It’s also worth noting that Intel sells its NUC offering in three main ways. The most common in the consumer electronics market are fully functional NUC systems with various specifications. There are also NUC kits, again offering different configurations and functions. Kits typically ship without RAM, storage, or a preinstalled operating system. Kits are significantly cheaper than full systems of equivalent power, giving the tech savvy consumer the flexibility to buy components that better fit their needs.

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Intel also offers standalone NUC motherboards, although they are primarily intended for industrial users, manufacturers and hobbyists, and embedded solutions. Interestingly, a fairly significant aftermarket has emerged, focused on building specialized NUC enclosures with improved and / or special thermal or strength properties. While many of these cases are available separately, some third-party vendors sell full proprietary systems, all built around genuine Intel NUC.

Through our partnership with Intel, we had the opportunity to see three NUC products: two different kits and one complete system. We’ll go over more of each unit’s specs below, and go through a few of the many use-cases that the tiny footprint of NUC can take advantage of. We also called our friends at Crucial Memory, Corsair and G.Skill and told them we had some NUC kits we want to test and we need hardware to help bring them to life. Each of them came with a few SODIMM sticks to our NUC units so that we have a chance to bring out the best possible performance from Intel mini-motors.

Intel NUC7i5BNH

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The first on our list is the NUC7i5BNH, which is the only model we got that is a full system, meaning it includes RAM, storage, and a pre-installed copy of Windows 10 Home.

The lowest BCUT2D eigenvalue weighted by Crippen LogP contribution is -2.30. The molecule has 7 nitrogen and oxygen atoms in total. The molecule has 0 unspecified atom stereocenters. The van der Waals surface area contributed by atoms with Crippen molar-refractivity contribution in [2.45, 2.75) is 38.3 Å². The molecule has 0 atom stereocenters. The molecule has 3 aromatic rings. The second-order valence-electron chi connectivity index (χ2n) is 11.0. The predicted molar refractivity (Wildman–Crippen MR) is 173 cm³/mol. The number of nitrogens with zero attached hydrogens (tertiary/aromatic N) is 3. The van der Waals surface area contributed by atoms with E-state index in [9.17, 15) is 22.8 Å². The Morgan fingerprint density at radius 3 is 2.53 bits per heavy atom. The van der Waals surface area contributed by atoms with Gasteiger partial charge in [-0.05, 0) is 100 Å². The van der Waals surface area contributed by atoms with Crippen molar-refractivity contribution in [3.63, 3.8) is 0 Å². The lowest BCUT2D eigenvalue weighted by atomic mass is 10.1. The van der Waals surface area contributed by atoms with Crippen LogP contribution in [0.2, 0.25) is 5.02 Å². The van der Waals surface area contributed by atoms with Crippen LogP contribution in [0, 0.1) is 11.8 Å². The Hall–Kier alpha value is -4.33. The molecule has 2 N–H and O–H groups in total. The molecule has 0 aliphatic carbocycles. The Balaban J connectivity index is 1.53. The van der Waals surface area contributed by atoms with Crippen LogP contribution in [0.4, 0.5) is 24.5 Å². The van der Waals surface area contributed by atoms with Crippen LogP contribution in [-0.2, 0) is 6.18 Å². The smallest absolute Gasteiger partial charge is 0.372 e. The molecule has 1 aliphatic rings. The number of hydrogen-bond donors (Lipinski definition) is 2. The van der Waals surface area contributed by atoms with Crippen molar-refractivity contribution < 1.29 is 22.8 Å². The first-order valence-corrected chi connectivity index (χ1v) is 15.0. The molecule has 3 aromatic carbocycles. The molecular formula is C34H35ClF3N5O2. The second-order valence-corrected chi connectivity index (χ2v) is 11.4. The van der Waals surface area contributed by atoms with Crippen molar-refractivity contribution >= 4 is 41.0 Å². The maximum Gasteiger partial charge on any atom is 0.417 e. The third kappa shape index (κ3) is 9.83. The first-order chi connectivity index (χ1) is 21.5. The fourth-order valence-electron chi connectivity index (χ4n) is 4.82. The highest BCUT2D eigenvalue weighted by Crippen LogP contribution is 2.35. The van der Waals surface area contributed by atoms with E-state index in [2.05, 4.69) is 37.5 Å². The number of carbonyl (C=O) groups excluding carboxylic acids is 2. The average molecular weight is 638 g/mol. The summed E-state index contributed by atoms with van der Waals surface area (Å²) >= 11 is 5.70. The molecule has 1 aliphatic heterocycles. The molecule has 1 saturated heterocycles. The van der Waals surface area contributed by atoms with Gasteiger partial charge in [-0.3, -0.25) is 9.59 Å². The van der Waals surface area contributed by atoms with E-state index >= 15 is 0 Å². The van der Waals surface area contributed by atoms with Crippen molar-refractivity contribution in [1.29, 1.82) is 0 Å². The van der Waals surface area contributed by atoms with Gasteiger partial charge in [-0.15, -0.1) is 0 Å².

The NUC7i5BNH is one of the mid-range offerings in the current NUC range and includes the following specifications:

The Optane memory module is the big star here, and we’ve already covered a few other uses for Intel’s Optane technology. Even though the NUC7i5BNH has all its storage on a SATA hard drive, load times for games and other programs are still nice and fast due to the way Optane optimizes data download and storage. Personally, I think 4GB of RAM is not enough, but it is still more than adequate for browsing email and the Internet, and even for light games, especially when paired with the i5-7260U processor.

There is only one pre-installed RAM module on the NUC7i5BNH, which leaves the other slot empty. A theoretically technologically advanced user can double the RAM of the device by adding an identical flash drive, or go all the hog and upgrade to 16 GB or even 32 GB of memory.

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The NUC7i5BNH also has a lot of connections available, especially considering its size.




Again, the most interesting feature here is one of Intel’s features. We’ve covered Thunderbolt 3 in detail, and integrating the TB3 connection with the NUC7i5BNH opens up some interesting expansion possibilities. Since the TB3 has enough bandwidth to daisy chain multiple devices, it can be used with one of several docking stations to support multiple monitors, add additional USB ports, and even connect to an external GPU enclosure.

We wanted to try to test the NUC7i5BNH for performance. We knew we weren’t going to see top-notch graphics performance when we moved on to testing, but we wanted to know what that bold little box would handle.

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Our first benchmark was more practical. I’ve played a few rounds of Heroes of the Storm because it seems to me that while it supports some graphically demanding options, it does play well in the lower graphics settings. It’s the perfect kind of casual yet strategically deep game to imagine someone without a bell and whistle gaming computer picking up and enjoying.

I found the “Medium” graphic setting was the best place. The FPS on the menu continued into the mid-1940s, with in-game frames hovering between the low 30s and the middle 40s. Even in 5v5 team fights (moments during the game where all 10 players are in the same place, frantically using all of their skills) I have never seen a drop below 30fps.

The downside is how much the device heats up under load. CPU temperature during games has risen to around 96 ℃, though it drops quickly after returning to a more idle state. The layout is quite intense, especially considering that the NUC7i5BNH’s cooling consists of one small fan.